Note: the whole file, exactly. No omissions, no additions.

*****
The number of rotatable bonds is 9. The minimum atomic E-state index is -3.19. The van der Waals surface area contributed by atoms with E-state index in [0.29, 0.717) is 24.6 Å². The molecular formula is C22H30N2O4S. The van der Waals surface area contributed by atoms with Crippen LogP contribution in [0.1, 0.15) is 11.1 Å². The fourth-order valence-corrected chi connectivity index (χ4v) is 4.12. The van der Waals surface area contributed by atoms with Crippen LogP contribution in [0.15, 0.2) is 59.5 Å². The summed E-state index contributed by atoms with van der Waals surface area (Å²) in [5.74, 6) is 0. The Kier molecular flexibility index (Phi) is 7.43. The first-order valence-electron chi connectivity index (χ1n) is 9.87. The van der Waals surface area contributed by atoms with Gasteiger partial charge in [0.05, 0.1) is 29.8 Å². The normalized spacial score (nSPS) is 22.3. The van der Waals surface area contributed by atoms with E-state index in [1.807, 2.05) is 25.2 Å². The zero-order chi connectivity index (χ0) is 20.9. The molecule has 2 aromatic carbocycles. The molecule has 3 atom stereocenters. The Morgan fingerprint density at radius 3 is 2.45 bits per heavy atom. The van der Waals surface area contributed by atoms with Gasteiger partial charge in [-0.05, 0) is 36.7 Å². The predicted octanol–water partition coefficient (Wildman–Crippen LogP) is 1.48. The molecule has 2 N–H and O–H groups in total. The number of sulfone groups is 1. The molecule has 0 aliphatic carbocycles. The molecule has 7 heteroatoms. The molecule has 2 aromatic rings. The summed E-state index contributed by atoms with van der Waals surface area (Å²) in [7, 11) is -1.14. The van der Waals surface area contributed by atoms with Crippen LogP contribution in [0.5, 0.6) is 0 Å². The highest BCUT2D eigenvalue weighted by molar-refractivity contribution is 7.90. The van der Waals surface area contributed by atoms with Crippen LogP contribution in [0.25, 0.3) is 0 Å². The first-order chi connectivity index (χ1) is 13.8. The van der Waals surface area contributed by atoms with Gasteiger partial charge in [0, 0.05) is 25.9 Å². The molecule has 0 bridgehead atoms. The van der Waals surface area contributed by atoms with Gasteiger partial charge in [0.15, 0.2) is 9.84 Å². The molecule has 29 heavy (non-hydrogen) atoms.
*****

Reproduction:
The number of rotatable bonds is 9. The minimum atomic E-state index is -3.19. The van der Waals surface area contributed by atoms with E-state index in [0.29, 0.717) is 24.6 Å². The molecular formula is C22H30N2O4S. The van der Waals surface area contributed by atoms with Crippen LogP contribution in [0.1, 0.15) is 11.1 Å². The fourth-order valence-corrected chi connectivity index (χ4v) is 4.12. The van der Waals surface area contributed by atoms with Crippen LogP contribution in [0.15, 0.2) is 59.5 Å². The summed E-state index contributed by atoms with van der Waals surface area (Å²) in [5.74, 6) is 0. The Kier molecular flexibility index (Phi) is 7.43. The first-order valence-electron chi connectivity index (χ1n) is 9.87. The van der Waals surface area contributed by atoms with Gasteiger partial charge in [0.05, 0.1) is 29.8 Å². The normalized spacial score (nSPS) is 22.3. The van der Waals surface area contributed by atoms with E-state index in [1.807, 2.05) is 25.2 Å². The zero-order chi connectivity index (χ0) is 20.9. The molecule has 2 aromatic carbocycles. The molecule has 3 atom stereocenters. The Morgan fingerprint density at radius 3 is 2.45 bits per heavy atom. The van der Waals surface area contributed by atoms with Gasteiger partial charge in [-0.05, 0) is 36.7 Å². The predicted octanol–water partition coefficient (Wildman–Crippen LogP) is 1.48. The molecule has 2 N–H and O–H groups in total. The number of sulfone groups is 1. The molecule has 0 aliphatic carbocycles. The molecule has 7 heteroatoms. The molecule has 2 aromatic rings. The summed E-state index contributed by atoms with van der Waals surface area (Å²) in [7, 11) is -1.14. The van der Waals surface area contributed by atoms with Crippen LogP contribution in [0.5, 0.6) is 0 Å². The highest BCUT2D eigenvalue weighted by molar-refractivity contribution is 7.90. The van der Waals surface area contributed by atoms with Crippen LogP contribution in [0.25, 0.3) is 0 Å². The first-order chi connectivity index (χ1) is 13.8. The van der Waals surface area contributed by atoms with Gasteiger partial charge in [0, 0.05) is 25.9 Å². The molecule has 0 bridgehead atoms. The van der Waals surface area contributed by atoms with Gasteiger partial charge in [0.15, 0.2) is 9.84 Å². The molecule has 29 heavy (non-hydrogen) atoms.